ABSTRACT: The nucleosome is a fundamental structural and functional chromatin unit that affects nearly all DNA-templated events in eukaryotic genomes. It is also a biochemical substrate for higher-order, cis-acting gene-expression codes and the monomeric structural unit for chromatin packaging at multiple scales. To predict the nucleosome landscape of a model plant genome, we used a Support Vector Machine (SVM) computational algorithm trained on human chromatin to predict the nucleosome occupancy likelihood (NOL) across the maize (Zea mays L.) genome. Experimentally validated NOL plots provide a novel genomic annotation that highlights gene structures, repetitive elements, and chromosome-scale domains likely to reflect regional gene density. We established a new genome browser (http://www.genomaize.org) for viewing SVM-based NOL scores. This annotation provides sequence-based comprehensive coverage across the entire genome, including repetitive genomic regions typically excluded from experimental genomics data. We find that transposable elements often displayed family-specific NOL profiles that included distinct regions, especially near their termini, predicted to have strong affinities for nucleosomes. We examined transcription-start-site consensus NOL plots for maize gene sets and discovered that most maize genes display a typical +1 nucleosome positioning signal just downstream of the start site, but not upstream. This overall lack of an -1 nucleosome positioning signal was also predicted by our method for Arabidopsis genes, and verified by additional analysis of previously published Arabidopsis MNase-Seq data, revealing a general feature of plant promoters. Our study advances plant chromatin research by defining the potential contribution of DNA sequence to observed nucleosome positioning, and provides an invariant baseline annotation against which other genomic data can be compared.
    Plant physiology 04/2013; DOI:10.1104/pp.113.216432 · 7.39 Impact Factor
  • Source
    [Show abstract] [Hide abstract]
    ABSTRACT: Gene regulation at functional elements (e.g., enhancers, promoters, insulators) is governed by an interplay of nucleosome remodeling, histone modifications, and transcription factor binding. To enhance our understanding of gene regulation, the ENCODE Consortium has generated a wealth of ChIP-seq data on DNA-binding proteins and histone modifications. We additionally generated nucleosome positioning data on two cell lines, K562 and GM12878, by MNase digestion and high-depth sequencing. Here we relate 14 chromatin signals (12 histone marks, DNase, and nucleosome positioning) to the binding sites of 119 DNA-binding proteins across a large number of cell lines. We developed a new method for unsupervised pattern discovery, the Clustered AGgregation Tool (CAGT), which accounts for the inherent heterogeneity in signal magnitude, shape, and implicit strand orientation of chromatin marks. We applied CAGT on a total of 5084 data set pairs to obtain an exhaustive catalog of high-resolution patterns of histone modifications and nucleosome positioning signals around bound transcription factors. Our analyses reveal extensive heterogeneity in how histone modifications are deposited, and how nucleosomes are positioned around binding sites. With the exception of the CTCF/cohesin complex, asymmetry of nucleosome positioning is predominant. Asymmetry of histone modifications is also widespread, for all types of chromatin marks examined, including promoter, enhancer, elongation, and repressive marks. The fine-resolution signal shapes discovered by CAGT unveiled novel correlation patterns between chromatin marks, nucleosome positioning, and sequence content. Meta-analyses of the signal profiles revealed a common vocabulary of chromatin signals shared across multiple cell lines and binding proteins.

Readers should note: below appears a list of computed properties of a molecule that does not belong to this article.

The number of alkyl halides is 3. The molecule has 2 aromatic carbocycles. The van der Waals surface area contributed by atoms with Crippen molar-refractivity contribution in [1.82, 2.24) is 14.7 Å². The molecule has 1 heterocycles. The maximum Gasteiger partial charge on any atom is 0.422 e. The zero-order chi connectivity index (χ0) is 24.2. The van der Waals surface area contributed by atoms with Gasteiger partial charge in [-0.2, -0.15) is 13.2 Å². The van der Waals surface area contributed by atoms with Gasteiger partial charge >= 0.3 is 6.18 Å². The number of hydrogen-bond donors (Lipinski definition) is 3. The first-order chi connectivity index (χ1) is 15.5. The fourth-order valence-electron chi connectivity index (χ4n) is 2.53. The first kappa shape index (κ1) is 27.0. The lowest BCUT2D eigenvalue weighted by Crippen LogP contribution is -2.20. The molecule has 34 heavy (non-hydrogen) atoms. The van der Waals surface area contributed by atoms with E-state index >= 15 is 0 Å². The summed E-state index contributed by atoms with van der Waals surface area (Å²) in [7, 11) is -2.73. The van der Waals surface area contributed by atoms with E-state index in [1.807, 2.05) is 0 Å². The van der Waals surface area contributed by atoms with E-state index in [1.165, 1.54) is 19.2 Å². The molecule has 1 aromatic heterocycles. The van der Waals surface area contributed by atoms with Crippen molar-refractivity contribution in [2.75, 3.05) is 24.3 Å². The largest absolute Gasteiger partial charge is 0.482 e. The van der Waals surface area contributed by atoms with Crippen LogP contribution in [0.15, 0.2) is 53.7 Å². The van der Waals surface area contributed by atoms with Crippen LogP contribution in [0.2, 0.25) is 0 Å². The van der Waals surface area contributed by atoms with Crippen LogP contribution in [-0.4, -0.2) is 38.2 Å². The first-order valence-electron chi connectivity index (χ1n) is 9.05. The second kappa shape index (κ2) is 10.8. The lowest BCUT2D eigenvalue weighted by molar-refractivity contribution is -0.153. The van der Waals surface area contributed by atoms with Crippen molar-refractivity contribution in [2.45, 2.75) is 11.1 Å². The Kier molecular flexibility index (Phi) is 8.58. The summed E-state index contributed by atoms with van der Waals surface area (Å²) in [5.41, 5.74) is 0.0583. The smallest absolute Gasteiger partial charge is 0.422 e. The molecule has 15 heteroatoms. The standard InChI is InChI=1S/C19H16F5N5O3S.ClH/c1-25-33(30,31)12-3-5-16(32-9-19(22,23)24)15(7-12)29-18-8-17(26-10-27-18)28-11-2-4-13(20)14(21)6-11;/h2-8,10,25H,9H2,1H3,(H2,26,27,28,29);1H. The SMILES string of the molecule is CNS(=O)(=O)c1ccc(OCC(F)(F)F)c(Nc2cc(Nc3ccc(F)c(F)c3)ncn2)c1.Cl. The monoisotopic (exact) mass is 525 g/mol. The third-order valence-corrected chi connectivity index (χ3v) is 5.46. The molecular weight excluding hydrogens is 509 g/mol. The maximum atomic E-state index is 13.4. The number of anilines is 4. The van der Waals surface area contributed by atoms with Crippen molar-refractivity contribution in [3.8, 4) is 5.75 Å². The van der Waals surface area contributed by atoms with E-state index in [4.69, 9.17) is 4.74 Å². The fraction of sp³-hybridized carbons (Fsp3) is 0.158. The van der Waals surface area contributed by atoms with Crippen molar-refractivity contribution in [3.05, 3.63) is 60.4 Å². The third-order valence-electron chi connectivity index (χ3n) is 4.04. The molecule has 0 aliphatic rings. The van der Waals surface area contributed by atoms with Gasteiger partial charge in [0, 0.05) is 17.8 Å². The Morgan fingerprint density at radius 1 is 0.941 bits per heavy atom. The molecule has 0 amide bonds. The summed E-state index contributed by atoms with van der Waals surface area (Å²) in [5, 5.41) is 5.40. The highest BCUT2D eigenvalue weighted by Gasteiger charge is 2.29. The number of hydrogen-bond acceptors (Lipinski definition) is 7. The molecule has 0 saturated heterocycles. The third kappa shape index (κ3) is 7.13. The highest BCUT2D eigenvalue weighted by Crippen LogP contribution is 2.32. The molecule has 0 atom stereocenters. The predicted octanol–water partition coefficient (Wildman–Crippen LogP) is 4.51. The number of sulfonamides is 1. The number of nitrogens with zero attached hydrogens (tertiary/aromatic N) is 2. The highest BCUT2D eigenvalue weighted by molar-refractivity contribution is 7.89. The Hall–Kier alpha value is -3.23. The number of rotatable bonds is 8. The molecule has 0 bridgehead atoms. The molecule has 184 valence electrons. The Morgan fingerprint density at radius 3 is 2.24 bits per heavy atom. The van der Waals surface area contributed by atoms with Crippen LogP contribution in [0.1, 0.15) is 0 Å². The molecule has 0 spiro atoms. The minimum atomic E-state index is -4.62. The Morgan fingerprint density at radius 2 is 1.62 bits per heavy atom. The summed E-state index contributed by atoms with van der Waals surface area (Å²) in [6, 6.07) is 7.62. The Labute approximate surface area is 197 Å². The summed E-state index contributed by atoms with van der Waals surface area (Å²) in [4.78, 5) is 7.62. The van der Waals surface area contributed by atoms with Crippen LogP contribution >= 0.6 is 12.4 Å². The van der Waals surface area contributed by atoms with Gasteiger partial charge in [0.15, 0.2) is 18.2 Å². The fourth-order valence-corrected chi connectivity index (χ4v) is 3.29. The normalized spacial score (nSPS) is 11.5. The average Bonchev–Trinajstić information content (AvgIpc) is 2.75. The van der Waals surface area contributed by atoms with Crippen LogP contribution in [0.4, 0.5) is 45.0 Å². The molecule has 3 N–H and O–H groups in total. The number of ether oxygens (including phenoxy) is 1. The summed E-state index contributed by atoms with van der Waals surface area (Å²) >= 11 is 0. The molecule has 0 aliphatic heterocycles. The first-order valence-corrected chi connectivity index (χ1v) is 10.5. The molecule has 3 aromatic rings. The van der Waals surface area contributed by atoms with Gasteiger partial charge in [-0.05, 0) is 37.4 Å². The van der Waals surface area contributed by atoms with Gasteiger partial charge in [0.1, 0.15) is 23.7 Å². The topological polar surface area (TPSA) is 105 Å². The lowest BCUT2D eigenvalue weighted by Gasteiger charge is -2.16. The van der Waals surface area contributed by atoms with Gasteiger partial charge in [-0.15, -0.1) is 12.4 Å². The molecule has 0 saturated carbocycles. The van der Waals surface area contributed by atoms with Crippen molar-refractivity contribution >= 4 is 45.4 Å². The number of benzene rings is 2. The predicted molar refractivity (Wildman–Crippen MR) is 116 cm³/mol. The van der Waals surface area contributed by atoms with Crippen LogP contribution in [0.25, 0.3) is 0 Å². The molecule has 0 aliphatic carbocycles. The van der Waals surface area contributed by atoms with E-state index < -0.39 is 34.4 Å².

Genome Research 09/2012; 22(9):1735-47. DOI:10.1101/gr.136366.111 · 13.85 Impact Factor